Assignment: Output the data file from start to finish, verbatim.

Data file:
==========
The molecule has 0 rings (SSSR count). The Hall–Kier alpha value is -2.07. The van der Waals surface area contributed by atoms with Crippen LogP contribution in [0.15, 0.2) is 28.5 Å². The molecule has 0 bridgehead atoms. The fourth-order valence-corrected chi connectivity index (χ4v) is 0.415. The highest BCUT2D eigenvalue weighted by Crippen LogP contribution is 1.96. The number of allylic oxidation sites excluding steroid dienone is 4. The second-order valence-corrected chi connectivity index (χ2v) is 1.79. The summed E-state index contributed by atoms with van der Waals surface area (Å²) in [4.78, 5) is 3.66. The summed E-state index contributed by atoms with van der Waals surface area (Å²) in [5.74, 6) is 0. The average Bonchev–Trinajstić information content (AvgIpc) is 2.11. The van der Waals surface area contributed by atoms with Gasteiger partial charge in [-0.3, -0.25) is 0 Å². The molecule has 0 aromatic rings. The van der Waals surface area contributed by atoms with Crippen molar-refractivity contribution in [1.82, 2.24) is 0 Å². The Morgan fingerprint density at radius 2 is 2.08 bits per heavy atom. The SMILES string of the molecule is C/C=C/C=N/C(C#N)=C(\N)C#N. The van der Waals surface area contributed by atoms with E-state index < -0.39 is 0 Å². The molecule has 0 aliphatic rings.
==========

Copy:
The molecule has 0 rings (SSSR count). The Hall–Kier alpha value is -2.07. The van der Waals surface area contributed by atoms with Crippen LogP contribution in [0.15, 0.2) is 28.5 Å². The molecule has 0 bridgehead atoms. The fourth-order valence-corrected chi connectivity index (χ4v) is 0.415. The highest BCUT2D eigenvalue weighted by Crippen LogP contribution is 1.96. The number of allylic oxidation sites excluding steroid dienone is 4. The second-order valence-corrected chi connectivity index (χ2v) is 1.79. The summed E-state index contributed by atoms with van der Waals surface area (Å²) in [4.78, 5) is 3.66. The summed E-state index contributed by atoms with van der Waals surface area (Å²) in [5.74, 6) is 0. The average Bonchev–Trinajstić information content (AvgIpc) is 2.11. The van der Waals surface area contributed by atoms with Gasteiger partial charge in [-0.3, -0.25) is 0 Å². The molecule has 0 aromatic rings. The van der Waals surface area contributed by atoms with Crippen molar-refractivity contribution in [1.82, 2.24) is 0 Å². The Morgan fingerprint density at radius 2 is 2.08 bits per heavy atom. The SMILES string of the molecule is C/C=C/C=N/C(C#N)=C(\N)C#N. The van der Waals surface area contributed by atoms with E-state index < -0.39 is 0 Å². The molecule has 0 aliphatic rings.